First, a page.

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Most leaf-litter per tree

 
Posts: 74
Location: Southeast Michigan
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Sort of a sepecific question, does anyone know if there's information on the average amount of leaf litter produced by different trees and shrubs?

Curious regarding different parts of a set-and-forget soil building method, this is just one of a thousand questions that go into it, but it's one i'm having trouble finding data on
 
gardener
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Location: Cincinnati, Ohio,Price Hill 45205
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While not a huge producer of leaf litter per say, Gumball/Sweetgum trees  produce a lot of biomass in the form of leaves, "gumballs", and flowers.


Poplar and willow are noted for their speedy growth, but how much leafy boimass they produce is a good question.
 
Posts: 947
Location: Graham, Washington [Zone 7b, 47.041 Latitude] 41inches average annual rainfall, cool summer drought
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I don't know of any lists of leaf litter per tree but I know Paulownia Elongata produces an immense amount. I'd expect the same of Tomentosa [which might survive in your climate, online it's said to go down to Zone 5, not sure what your local 'average low temperature' is]...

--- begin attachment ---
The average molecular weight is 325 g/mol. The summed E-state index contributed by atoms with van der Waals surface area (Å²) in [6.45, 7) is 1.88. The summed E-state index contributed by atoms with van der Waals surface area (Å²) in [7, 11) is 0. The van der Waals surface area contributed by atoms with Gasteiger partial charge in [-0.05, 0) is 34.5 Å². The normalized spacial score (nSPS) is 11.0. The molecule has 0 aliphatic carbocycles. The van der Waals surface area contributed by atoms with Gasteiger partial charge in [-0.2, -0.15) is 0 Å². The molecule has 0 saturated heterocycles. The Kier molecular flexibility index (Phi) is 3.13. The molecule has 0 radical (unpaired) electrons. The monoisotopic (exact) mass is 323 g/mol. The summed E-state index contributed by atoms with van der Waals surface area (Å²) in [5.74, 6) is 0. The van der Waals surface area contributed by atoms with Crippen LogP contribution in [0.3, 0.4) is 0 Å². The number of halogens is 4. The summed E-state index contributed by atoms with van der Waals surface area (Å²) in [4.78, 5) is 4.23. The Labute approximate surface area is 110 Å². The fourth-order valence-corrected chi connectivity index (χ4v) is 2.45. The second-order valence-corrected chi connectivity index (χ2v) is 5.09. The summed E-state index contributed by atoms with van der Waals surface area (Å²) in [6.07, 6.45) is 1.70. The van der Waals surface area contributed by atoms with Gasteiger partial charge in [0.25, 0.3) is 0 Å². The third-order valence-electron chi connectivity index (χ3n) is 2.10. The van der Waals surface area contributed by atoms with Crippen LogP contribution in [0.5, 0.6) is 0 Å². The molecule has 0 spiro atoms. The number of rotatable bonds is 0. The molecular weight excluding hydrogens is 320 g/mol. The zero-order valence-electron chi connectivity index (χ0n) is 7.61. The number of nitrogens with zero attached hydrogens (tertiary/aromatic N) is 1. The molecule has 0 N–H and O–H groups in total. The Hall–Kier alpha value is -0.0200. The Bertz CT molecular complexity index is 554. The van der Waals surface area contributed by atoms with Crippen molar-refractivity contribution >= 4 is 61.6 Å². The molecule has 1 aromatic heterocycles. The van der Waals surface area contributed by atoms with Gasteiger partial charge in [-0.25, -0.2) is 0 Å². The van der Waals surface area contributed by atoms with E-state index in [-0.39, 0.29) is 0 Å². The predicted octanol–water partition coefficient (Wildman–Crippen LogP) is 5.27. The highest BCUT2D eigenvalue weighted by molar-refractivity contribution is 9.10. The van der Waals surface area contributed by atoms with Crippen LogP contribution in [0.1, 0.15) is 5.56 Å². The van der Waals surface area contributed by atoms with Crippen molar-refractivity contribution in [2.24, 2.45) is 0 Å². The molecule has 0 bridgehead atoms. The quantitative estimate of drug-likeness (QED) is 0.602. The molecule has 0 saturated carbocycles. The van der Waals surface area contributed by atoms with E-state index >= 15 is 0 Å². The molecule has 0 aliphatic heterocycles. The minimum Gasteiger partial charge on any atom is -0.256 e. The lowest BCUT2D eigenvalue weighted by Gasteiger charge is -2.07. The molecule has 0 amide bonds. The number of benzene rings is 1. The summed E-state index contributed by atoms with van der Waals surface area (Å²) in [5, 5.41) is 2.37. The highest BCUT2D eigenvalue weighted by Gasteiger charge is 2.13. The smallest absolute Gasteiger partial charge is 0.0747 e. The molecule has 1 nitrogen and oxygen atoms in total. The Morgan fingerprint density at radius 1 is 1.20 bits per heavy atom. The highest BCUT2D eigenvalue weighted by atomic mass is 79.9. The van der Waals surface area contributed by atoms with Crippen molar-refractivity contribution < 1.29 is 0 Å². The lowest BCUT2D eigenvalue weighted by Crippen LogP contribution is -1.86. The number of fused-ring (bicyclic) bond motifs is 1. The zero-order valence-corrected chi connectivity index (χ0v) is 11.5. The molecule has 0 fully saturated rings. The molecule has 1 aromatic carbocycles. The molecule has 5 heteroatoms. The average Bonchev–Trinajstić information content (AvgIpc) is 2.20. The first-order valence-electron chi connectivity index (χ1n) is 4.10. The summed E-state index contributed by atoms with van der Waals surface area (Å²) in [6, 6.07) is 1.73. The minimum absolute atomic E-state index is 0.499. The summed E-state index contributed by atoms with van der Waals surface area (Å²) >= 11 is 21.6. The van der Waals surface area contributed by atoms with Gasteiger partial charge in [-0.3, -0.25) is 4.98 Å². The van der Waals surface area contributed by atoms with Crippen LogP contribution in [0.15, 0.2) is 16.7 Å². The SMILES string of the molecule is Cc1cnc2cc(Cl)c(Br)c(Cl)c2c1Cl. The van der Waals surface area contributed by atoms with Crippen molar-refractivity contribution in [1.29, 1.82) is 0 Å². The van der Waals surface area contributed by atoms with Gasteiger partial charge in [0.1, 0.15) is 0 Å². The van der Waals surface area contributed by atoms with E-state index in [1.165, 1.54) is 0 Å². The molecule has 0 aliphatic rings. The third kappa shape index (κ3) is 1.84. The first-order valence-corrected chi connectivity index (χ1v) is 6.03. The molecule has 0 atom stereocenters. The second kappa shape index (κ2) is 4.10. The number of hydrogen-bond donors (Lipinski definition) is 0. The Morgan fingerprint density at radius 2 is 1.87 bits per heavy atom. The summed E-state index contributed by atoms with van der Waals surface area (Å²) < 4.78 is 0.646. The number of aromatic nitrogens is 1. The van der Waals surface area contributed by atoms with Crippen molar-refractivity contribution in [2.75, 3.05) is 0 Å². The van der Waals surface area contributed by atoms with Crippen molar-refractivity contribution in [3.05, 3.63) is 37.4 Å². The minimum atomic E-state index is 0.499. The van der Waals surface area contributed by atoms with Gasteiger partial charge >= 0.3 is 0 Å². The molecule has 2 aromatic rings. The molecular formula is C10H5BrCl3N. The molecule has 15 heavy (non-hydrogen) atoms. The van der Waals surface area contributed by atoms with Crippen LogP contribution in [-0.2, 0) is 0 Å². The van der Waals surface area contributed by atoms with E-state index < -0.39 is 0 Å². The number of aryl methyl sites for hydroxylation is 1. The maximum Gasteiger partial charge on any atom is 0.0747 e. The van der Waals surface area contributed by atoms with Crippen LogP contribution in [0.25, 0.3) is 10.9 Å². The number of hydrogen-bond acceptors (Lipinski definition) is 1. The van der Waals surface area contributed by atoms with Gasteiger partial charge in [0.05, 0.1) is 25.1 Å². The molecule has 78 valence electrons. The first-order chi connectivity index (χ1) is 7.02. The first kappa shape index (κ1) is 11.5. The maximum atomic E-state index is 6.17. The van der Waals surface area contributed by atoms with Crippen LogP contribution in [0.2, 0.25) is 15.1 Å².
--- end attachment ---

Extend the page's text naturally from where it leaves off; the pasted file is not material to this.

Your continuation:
Red Alder too, but I don't believe that's hardy to your area [but other Alder might be.]
 
pollinator
Posts: 122
Location: Cave Junction, Oregon
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My non scientific answer is big leaf maple.. my yard is easily a foot deep in leaves and the tree is not done dumping yet!
 
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Another anecdotal answer - Sycamores - native, fast growing, first to loose leaves, last to put them out. We get fairly large leaf mold piles from the 7, 18 year old trees.
 
pollinator
Posts: 1602
Location: northern California
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Just as important for some designs is not just how much leaf litter is produced, but over what timeframe, and how durable is it to weather and decay.  A Paulownia might drop a lot, but after a few rains it's pretty much gone.  A eucalyptus or holly or pine tree might not produce so much, especially not all at one season (true of many evergreens), but what is dropped is durable and relatively resistant to decay, and can last for years and build up a thick mulch.  This can be a resource in certain settings and climates, and a problem (such as a fire hazard) in others.
 
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